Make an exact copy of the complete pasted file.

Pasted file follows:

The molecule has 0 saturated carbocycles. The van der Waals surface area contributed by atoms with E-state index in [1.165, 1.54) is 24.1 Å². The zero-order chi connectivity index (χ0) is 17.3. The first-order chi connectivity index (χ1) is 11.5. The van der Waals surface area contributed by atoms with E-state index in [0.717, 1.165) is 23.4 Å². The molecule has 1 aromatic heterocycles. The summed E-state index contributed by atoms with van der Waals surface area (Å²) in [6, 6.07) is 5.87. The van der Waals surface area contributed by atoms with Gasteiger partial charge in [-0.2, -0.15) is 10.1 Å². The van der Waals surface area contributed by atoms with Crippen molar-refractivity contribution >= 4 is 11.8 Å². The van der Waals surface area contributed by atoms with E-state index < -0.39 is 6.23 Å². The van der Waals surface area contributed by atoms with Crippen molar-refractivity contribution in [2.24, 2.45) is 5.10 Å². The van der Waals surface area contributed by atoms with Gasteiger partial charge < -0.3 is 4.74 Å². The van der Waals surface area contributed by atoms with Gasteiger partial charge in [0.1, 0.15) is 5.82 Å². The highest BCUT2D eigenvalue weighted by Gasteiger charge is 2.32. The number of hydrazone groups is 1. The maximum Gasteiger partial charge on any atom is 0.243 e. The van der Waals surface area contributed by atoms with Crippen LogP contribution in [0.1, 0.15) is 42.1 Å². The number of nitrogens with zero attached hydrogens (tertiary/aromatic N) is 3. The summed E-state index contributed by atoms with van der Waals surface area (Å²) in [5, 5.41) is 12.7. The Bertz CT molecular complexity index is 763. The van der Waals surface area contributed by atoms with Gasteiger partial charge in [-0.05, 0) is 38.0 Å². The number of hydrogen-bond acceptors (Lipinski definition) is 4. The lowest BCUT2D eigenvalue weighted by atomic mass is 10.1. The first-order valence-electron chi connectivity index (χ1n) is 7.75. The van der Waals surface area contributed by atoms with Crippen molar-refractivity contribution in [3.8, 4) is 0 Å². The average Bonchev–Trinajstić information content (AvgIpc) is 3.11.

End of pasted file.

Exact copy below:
The molecule has 0 saturated carbocycles. The van der Waals surface area contributed by atoms with E-state index in [1.165, 1.54) is 24.1 Å². The zero-order chi connectivity index (χ0) is 17.3. The first-order chi connectivity index (χ1) is 11.5. The van der Waals surface area contributed by atoms with E-state index in [0.717, 1.165) is 23.4 Å². The molecule has 1 aromatic heterocycles. The summed E-state index contributed by atoms with van der Waals surface area (Å²) in [6, 6.07) is 5.87. The van der Waals surface area contributed by atoms with Gasteiger partial charge in [-0.2, -0.15) is 10.1 Å². The van der Waals surface area contributed by atoms with Crippen molar-refractivity contribution >= 4 is 11.8 Å². The van der Waals surface area contributed by atoms with E-state index < -0.39 is 6.23 Å². The van der Waals surface area contributed by atoms with Crippen molar-refractivity contribution in [2.24, 2.45) is 5.10 Å². The van der Waals surface area contributed by atoms with Gasteiger partial charge < -0.3 is 4.74 Å². The van der Waals surface area contributed by atoms with Gasteiger partial charge in [0.1, 0.15) is 5.82 Å². The highest BCUT2D eigenvalue weighted by Gasteiger charge is 2.32. The number of hydrazone groups is 1. The maximum Gasteiger partial charge on any atom is 0.243 e. The van der Waals surface area contributed by atoms with Crippen LogP contribution in [0.1, 0.15) is 42.1 Å². The number of nitrogens with zero attached hydrogens (tertiary/aromatic N) is 3. The summed E-state index contributed by atoms with van der Waals surface area (Å²) in [5, 5.41) is 12.7. The Bertz CT molecular complexity index is 763. The van der Waals surface area contributed by atoms with Gasteiger partial charge in [-0.05, 0) is 38.0 Å². The number of hydrogen-bond acceptors (Lipinski definition) is 4. The lowest BCUT2D eigenvalue weighted by atomic mass is 10.1. The first-order valence-electron chi connectivity index (χ1n) is 7.75. The van der Waals surface area contributed by atoms with Crippen molar-refractivity contribution in [3.8, 4) is 0 Å². The average Bonchev–Trinajstić information content (AvgIpc) is 3.11.